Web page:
by Mungo Maccallum
WELL it was not exactly water tight - or perhaps gas tight.
The deal which Malcolm Turnbull announced last week after yet another talkfest with the major gas suppliers ended with a lot of reassurances (from our Prime Minister, at least) but nothing that could be described as a binding commitment.
The three big exporters - Shell, Origin and Santos - agreed that they would reserve some supplies for domestic users over the next two Australian summers to offset what may or may not become serious shortfalls for a couple of years.
The idea, apparently, is that they will hold some of the gas they had hoped to sell on the spot market - their existing contracts for gas exports are apparently already locked in.
This will be then made available for the gas retailers to buy at, presumably, whatever price the market will bear.
Which is one of the many catches in what Turnbull now claims as a break- through, although it sounded suspiciously like a similar meeting with the same players some months ago.
The idea then, and now, was that unless the gas moguls could be persuaded to play ball, the government would take out the big stick: it would legislate for compliance, so the moguls would do better to cop it sweet.
And obviously, after considerably arm twisting, and after getting the best advice possible from their well-resourced lawyers and accountants, they agreed - well, up to a point.
So they will swear, hand on wallet, that if there are to be blackouts in the coming months, it will not be their fault.
Which leads to the question: if the worst happens and there are blackouts, whose fault will it be? Turnbull, of course, has the answer - or, rather, the answers: it's Bill Shorten and the Labor Party - they may have left office four years ago, and the coalition government has done bugger-all to fix the problems since, but blame Blackout Bill.
Or blame the states, or renewables, or the rapacious power companies, but don't blame us.
But this formula was looking pretty threadbare even before last week, and now it has been blown away entirely, because Turnbull has given an assurance, a guarantee, a solemn promise: he has solved the impasse.
So now he owns the solution he has brokered, and if anything goes wrong he will be held responsible.
And this will apply even if it is the kind of unforeseen and unforeseeable weather events that paralysed South Australia's grid all those months ago and which Turnbull still likes to claim was the negligence of the state government and the reckless reliance on renewables - which was in fact a very minor part reason for the blackout, but so what.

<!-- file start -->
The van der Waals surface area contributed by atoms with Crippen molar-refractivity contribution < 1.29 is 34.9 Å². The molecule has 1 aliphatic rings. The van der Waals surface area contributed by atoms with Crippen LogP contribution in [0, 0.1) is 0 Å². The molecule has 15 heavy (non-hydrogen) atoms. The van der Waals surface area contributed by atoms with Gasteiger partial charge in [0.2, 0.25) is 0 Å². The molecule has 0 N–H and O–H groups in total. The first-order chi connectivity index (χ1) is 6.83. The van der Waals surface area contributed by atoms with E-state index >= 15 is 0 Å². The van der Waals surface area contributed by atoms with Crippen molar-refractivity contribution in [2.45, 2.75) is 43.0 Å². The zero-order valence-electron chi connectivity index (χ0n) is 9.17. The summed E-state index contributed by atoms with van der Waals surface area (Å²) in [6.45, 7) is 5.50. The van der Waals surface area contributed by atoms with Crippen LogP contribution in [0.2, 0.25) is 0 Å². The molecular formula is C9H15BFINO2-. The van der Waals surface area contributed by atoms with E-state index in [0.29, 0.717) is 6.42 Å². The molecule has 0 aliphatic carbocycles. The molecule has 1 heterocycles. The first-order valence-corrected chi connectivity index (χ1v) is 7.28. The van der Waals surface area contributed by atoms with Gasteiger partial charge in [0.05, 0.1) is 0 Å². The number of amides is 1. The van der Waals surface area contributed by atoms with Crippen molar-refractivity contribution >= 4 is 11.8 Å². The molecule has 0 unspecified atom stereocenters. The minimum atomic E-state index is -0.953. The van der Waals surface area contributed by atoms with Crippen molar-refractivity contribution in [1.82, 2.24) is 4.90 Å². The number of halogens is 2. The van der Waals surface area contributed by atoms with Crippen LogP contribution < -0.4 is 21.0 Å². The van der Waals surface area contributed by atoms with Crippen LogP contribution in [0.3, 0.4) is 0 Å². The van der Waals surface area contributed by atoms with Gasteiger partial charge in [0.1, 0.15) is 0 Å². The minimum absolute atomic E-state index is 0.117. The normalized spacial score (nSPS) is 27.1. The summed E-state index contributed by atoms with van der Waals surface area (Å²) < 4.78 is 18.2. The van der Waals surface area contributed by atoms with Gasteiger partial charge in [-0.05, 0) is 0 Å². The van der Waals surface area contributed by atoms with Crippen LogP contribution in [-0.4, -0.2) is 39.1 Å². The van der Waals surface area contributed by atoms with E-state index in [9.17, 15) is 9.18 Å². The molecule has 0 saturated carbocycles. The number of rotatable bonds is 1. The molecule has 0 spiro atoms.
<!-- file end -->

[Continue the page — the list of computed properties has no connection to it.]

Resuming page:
The point is that he has no excuses left, which was always going to be the case anyway.
Having declared it an emergency, a crisis, he has run out of options: having claimed to have resolved it, he now has to deliver.
But in one sense, that is the easy bit. Most consumers do not lay awake at nights worrying that the lights will go out or the stove will run out.
They assume that the supply will be more or less reliable and if there are occasional outages, they will be repaired quickly and efficiently.
They will whinge if they are not - let's face it, they will whinge in any case, and they will whinge more if they feel that Turnbull has, yet again, let them down. But the blackouts our Prime Minister has been harping on are an aberration.
What is inevitable, the bit they really resent, is the regular accounts, which rise constantly, apparently regardless of anything governments, federal or state, are able to do.
Turnbull proclaims the three pillars of reliability, sustainability and affordability, but while the first has been on hold
more or less indefinitely while the coalition party rooms sort out their differences and he has declared victory on the second, the third - the elephant that arrives in the letter box every month or so - remains intractable.
Turnbull has admitted this, which is why he has now abandoned his free-enterprise mantra to extolling the need for government intervention on almost every level.
So he snarls at AGL and its chief executive officer Andy Vesey for their perfectly rational decision to wind down the ancient
and unreliable Liddell plant and replace it with something more modern and efficient - and, of course, profitable.
But it is not just AGL: it is the whole industry.
So when Shell, Origin
and Santos sit down to work out how to pay for the ultimatum Turnbull has demanded, they are not likely to make their first priority finding ways to lose money.
And there is no reason why they should: if they are simply going to switch their gas reserves from export to domestic sales, it should not cost them anything.
In fact, they may make a small margin on the deal, in spite of the ballyhoo about transparency that Turnbull hopes will bring in a
brave new world of competition.
What is almost certain is that retail prices will not go down, and this means
that the consumers' hip pocket nerves will not be assuaged, and that means the politics of the situation are unlikely to improve in spite of last week's announcement, and that means that the disast- rous Newspolls will roll on towards the final third of their journey towards Turnbull's fateful 30th failure.
Once again Turnbull has found an answer - at least a sort of one, assuming everything goes according to plan - but it is not the answer to the question the voters are asking: when are we going to get some relief from soaring prices and stagnant wages?
And when are you, the leader we endorsed so enthusiastically more than two years ago, going to stop complaining that it is all everyone else's fault and face up to the fact that the buck - our buck as well as yours - stops here?
Making deals is all very well, but if they aren't the right deals, you have to ask what's the point.